Calendar An icon of a desk calendar. Cancel An icon of a circle with a diagonal line across. Caret An icon of a block arrow pointing to the right. Email An icon of a paper envelope. Facebook An icon of the Facebook "f" mark. Google An icon of the Google "G" mark. Linked In An icon of the Linked In "in" mark. Logout An icon representing logout. Profile An icon that resembles human head and shoulders. Telephone An icon of a traditional telephone receiver. Tick An icon of a tick mark. Is Public An icon of a human eye and eyelashes. Is Not Public An icon of a human eye and eyelashes with a diagonal line through it. Pause Icon A two-lined pause icon for stopping interactions. Quote Mark A opening quote mark. Quote Mark A closing quote mark. Arrow An icon of an arrow. Folder An icon of a paper folder. Breaking An icon of an exclamation mark on a circular background. Camera An icon of a digital camera. Caret An icon of a caret arrow. Clock An icon of a clock face. Close An icon of the an X shape. Close Icon An icon used to represent where to interact to collapse or dismiss a component Comment An icon of a speech bubble. Comments An icon of a speech bubble, denoting user comments. Ellipsis An icon of 3 horizontal dots. Envelope An icon of a paper envelope. Facebook An icon of a facebook f logo. Camera An icon of a digital camera. Home An icon of a house. Instagram An icon of the Instagram logo. LinkedIn An icon of the LinkedIn logo. Magnifying Glass An icon of a magnifying glass. Search Icon A magnifying glass icon that is used to represent the function of searching. Menu An icon of 3 horizontal lines. Hamburger Menu Icon An icon used to represent a collapsed menu. Next An icon of an arrow pointing to the right. Notice An explanation mark centred inside a circle. Previous An icon of an arrow pointing to the left. Rating An icon of a star. Tag An icon of a tag. Twitter An icon of the Twitter logo. Video Camera An icon of a video camera shape. Speech Bubble Icon A icon displaying a speech bubble WhatsApp An icon of the WhatsApp logo. Information An icon of an information logo. Plus A mathematical 'plus' symbol. Duration An icon indicating Time. Success Tick An icon of a green tick. Success Tick Timeout An icon of a greyed out success tick. Loading Spinner An icon of a loading spinner.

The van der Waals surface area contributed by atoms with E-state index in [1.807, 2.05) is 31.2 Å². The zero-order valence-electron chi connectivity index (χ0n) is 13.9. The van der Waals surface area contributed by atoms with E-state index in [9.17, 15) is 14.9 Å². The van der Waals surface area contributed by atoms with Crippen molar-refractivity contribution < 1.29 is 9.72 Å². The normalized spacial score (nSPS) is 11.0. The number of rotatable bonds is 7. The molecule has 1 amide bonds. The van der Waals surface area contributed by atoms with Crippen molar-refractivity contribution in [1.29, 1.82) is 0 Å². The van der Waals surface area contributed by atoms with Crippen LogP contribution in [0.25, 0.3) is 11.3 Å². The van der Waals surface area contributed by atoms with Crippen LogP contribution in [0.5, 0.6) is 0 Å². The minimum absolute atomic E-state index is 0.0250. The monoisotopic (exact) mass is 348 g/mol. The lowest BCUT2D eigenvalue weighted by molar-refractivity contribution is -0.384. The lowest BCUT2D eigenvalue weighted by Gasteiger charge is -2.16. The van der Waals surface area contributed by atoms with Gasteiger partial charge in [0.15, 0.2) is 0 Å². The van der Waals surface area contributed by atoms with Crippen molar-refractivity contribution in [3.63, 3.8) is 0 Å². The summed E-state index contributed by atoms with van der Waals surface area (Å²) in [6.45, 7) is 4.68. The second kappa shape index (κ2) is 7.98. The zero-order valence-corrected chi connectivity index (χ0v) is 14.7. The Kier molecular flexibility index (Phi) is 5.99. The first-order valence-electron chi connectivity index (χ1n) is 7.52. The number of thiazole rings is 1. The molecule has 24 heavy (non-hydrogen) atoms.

Worley wins Mozambique LNG work

Total is returning workers to Mozambique LNG after receiving assurances from the government on a new security zone.
Mozambique LNG and Area 1

Worley has won two master service agreements (MSAs) from Total for work on the Mozambique LNG project.

The agreements will see Worley provide in and out of country services, covering engineering, consulting and specialist engineering for onshore and offshore facilities. Worley said it would carry out the work via its local offices, with support from its global network, including its Advisian consulting unit.

The contract was signed with Total E&P Mozambique Area 1. The French company bought the asset in 2019 through the acquisition of Anadarko Petroleum’s assets, via Occidental Petroleum.

Worley has been supporting work on the LNG plans since gas was discovered offshore in 2010, it said.

“We are pleased to continue providing services to the LNG development and to support one of Africa’s largest projects. Through the MSAs, we will help Total and its partners in the Mozambique LNG Project meet the world’s changing energy needs,” said Worley’s CEO Andrew Wood.

The Mozambique LNG project is expected to start producing in 2024, ramping up to 12.88 million tonnes per year of LNG from two trains.

The East African country will actually start producing LNG from its Coral South floating LNG (FLNG) facility, in the second half of 2022. A third project, backed by ExxonMobil, is expected to reach a final investment decision (FID) imminently and begin producing in 2025.

ALP Maritime Services announced this week that it had been chosen by contractors to provide vessels to the Coral South FLNG project. The TJJV joint venture of TechnipFMC and JGC have secured three ALP vessels to tow the 432 metre-long FLNG unit from South Korea to Mozambique.

Once in country, two more ALP vessels will be used to keep the Coral South FLNG vessel in place while it is hooked up with mooring chains.

FLNG is becoming more accepted as a means to export gas but Coral South will be the first located in the deepwater. ALP will use three of its 300ts Bollard Pull ALP Future class vessels, which have 24,400 bhp each, to move the FLNG vessel.

The company used two of those ships to move the Kaombo Norte floating production, storage and offloading (FPSO) units to Angola. The FPSO is a more modest 333 metres long.

The Coral South hull was launched in mid-January.

Recommended for you

More from Energy Voice

Latest Posts